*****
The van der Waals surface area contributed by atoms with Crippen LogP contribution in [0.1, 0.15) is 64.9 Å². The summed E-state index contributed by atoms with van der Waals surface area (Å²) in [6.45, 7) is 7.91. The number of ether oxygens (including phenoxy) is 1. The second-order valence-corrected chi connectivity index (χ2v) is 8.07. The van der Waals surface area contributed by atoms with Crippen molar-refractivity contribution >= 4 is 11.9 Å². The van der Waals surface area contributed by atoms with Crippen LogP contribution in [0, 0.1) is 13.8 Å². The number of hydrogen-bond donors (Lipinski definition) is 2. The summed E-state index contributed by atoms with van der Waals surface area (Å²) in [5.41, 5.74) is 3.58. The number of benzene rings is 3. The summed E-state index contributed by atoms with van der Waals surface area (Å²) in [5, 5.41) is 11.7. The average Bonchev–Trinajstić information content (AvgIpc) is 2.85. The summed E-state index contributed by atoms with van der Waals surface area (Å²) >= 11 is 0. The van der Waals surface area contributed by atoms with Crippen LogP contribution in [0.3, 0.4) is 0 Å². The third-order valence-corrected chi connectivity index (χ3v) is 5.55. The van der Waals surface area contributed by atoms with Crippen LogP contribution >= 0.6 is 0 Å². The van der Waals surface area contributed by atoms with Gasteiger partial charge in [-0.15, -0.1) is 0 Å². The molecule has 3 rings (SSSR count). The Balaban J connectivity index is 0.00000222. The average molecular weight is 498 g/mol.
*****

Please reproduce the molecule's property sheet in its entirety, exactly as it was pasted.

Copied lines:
The van der Waals surface area contributed by atoms with Crippen LogP contribution in [0.1, 0.15) is 64.9 Å². The summed E-state index contributed by atoms with van der Waals surface area (Å²) in [6.45, 7) is 7.91. The number of ether oxygens (including phenoxy) is 1. The second-order valence-corrected chi connectivity index (χ2v) is 8.07. The van der Waals surface area contributed by atoms with Crippen molar-refractivity contribution >= 4 is 11.9 Å². The van der Waals surface area contributed by atoms with Crippen LogP contribution in [0, 0.1) is 13.8 Å². The number of hydrogen-bond donors (Lipinski definition) is 2. The summed E-state index contributed by atoms with van der Waals surface area (Å²) in [5.41, 5.74) is 3.58. The number of benzene rings is 3. The summed E-state index contributed by atoms with van der Waals surface area (Å²) in [5, 5.41) is 11.7. The average Bonchev–Trinajstić information content (AvgIpc) is 2.85. The summed E-state index contributed by atoms with van der Waals surface area (Å²) >= 11 is 0. The van der Waals surface area contributed by atoms with Crippen LogP contribution in [0.3, 0.4) is 0 Å². The third-order valence-corrected chi connectivity index (χ3v) is 5.55. The van der Waals surface area contributed by atoms with Crippen LogP contribution >= 0.6 is 0 Å². The van der Waals surface area contributed by atoms with Gasteiger partial charge in [-0.15, -0.1) is 0 Å². The molecule has 3 rings (SSSR count). The Balaban J connectivity index is 0.00000222. The average molecular weight is 498 g/mol.